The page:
Relic’s gift to we Warhammer 40K enthusiasts at E3 2016 was actual in-game footage of what to expect from the new Dawn of War. Though excited, I was skeptical. I didn’t want another DoW 2. I wanted my beloved original Dawn of War with its sweeping battles, massive armies, and base-building. And oh, how the team at Relic is looking to deliver.
There is a lot going on in that demo, so let’s break it down a bit.
Massive Armies & Base Building Make Their Return
If there’s one thing about Dawn of War (Original Flavour) that I loved the most, it was how closely it emulated a real-time version of Warhammer 40K. And though the Original Flavour lacked finesse when it came to army management and base structuring, it always felt true to its 40K roots. Less so, Dawn of War II.
As I sat in the little meeting room, pen poised and notebook at-the-ready, I couldn’t take my eyes off the re-introduction of my favourite pieces of Dawn of War: big, bad bases with bigger, badder armies.
Relic knew that although Dawn of War II had a number of things going for it (not the least of which was the story), it wasn’t able to capture the core quality of the 40K experience. 40K’s strategic qualities don’t revolve around a single squad, no matter how many special characters or elite single units are attached to it. 40K is about the armies and the tightly wound skirmishes that are the result of two clashing factions.
And so, they’re back. Thank the Emperor’s good graces: they’re back.
But Don’t Forget About the Elites & Super Elites
Relic didn’t want us to forget about the powerful characters that they had gotten us used to in previous iterations of the game. Gabriel Angelos, Chapter Master of the Blood Ravens, makes his return in this demo, showcasing his powerful attacks.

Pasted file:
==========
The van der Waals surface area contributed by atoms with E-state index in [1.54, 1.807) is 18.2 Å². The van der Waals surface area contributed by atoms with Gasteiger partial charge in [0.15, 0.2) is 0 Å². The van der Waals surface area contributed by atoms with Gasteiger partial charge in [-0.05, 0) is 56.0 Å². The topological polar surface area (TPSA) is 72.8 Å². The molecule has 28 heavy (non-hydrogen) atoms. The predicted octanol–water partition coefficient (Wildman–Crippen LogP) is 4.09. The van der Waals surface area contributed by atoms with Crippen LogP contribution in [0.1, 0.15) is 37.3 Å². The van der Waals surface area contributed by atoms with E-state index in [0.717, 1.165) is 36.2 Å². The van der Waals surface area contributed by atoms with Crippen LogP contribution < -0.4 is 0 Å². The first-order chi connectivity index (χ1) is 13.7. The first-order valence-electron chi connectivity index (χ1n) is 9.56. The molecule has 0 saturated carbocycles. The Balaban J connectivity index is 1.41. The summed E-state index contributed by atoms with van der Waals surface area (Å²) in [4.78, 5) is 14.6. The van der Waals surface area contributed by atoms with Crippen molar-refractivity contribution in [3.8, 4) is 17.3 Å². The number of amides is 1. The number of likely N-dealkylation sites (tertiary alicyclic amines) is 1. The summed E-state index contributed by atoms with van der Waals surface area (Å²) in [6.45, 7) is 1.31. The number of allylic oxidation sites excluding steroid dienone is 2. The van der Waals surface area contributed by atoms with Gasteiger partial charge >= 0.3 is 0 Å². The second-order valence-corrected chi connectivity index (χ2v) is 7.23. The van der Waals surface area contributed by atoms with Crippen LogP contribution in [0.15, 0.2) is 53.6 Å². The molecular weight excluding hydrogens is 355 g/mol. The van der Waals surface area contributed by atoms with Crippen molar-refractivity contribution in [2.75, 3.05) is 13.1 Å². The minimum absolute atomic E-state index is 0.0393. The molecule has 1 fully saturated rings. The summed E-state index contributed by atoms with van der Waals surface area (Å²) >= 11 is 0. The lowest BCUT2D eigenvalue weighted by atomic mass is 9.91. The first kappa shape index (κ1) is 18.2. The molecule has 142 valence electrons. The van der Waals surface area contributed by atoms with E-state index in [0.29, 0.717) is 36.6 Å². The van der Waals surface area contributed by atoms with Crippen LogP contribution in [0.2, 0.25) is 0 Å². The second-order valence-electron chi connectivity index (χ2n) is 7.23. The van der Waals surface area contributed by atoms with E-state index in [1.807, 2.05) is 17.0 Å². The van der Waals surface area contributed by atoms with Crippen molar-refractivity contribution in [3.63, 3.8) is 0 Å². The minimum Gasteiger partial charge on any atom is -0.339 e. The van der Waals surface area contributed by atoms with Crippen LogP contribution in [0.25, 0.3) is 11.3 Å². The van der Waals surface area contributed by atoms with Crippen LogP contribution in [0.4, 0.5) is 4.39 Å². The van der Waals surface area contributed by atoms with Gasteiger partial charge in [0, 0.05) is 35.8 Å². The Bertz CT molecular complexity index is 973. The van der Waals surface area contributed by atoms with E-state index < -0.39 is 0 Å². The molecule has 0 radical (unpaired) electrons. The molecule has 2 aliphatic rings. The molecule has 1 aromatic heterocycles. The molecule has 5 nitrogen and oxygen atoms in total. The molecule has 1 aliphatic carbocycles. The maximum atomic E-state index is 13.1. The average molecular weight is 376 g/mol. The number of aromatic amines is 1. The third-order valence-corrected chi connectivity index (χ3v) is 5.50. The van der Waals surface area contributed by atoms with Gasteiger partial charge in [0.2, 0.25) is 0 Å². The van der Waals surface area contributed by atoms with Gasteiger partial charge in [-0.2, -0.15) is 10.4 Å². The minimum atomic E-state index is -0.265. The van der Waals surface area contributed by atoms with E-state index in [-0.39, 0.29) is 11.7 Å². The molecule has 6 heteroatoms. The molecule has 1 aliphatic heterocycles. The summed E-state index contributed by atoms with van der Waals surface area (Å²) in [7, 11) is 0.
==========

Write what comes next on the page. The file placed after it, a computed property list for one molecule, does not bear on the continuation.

At his side is Lady Solaria, a fourteen metre tall Imperial Knight — she towers over the Space Marine Dreadnoughts and Eldar Wraithlords. Her immense size on the battlefield creates an impressive display, as she unleashes holy fury on the remaining Eldar forces, mowing down the army in swathes of gunfire.
Forward Assaults, Drop Pods, and Cover
The core of a 40K game is built on a strong cover system. Armies fight their way through a battlefield littered with cover opportunities, yielding them to press advantage or harassing enemies long enough to draw them out. Dawn of War III’s cover system provides considerable bonuses and isn’t easily subverted. Unless you have jump-pack Assault Marines that is. The Assault Marines can hop right behind cover, shoot the Warp out of the enemy’s hides, and take the cover for themselves.
Handy mechanic, that.
Death From Above, a special tactic that only Space Marines can employ, drops reinforcements directly on the battlefield.Limited numbers of a Space Marine army will need to run up to join a press. There’s something deeply satisfying about dropping a Devastator Squad (with heavy bolters) in the middle of a bunch of Howling Banshees to light their heretical faces on fire.
In previous iterations of Dawn of War, the orbital bombardment animations were pretty flash-bang.
“HOLY SMOKES WHAT IT IS HAPPEN— and it’s over. And my dudes are dead.”
The new version of orbital bombardment is an enormous improvement over what it used to be. The player controls the bombardment, mayhem ensues, and the enemy has the opportunity to move their troops out of the way as the bombardment moves across the battlefield. If troops get too close to the beam, gravity becomes distorted and they’re sucked into the vortex. All in all: death, death, death.
So, What’s It All Mean?
Dawn of War III is primed to take back the hearts of 40K generals who have lapsed from the franchise for one reason or another.The improved overall experience, from the UI to the re-introduction of massive armies and base-building, will provide enough of a cushion for new players to wade into the chaotic frenzy of the 41st millennium. Limited cognitive overwhelm means greater accessibility.
I can’t wait for more details about multiplayer skirmishes, the campaign’s story, and how they’ve improved the army structure for Eldar and Orkz, as well.
Dawn of War III is a testament to what happens when developers are forced to take their time. Instead of pushing to get a new game out the door, the team at Relic sat back and examined every inch of both previous Dawn of War games. The result? A game that, at first look, appears to be equal parts thoughtful and artful.
(Original Post: The Daily Crate)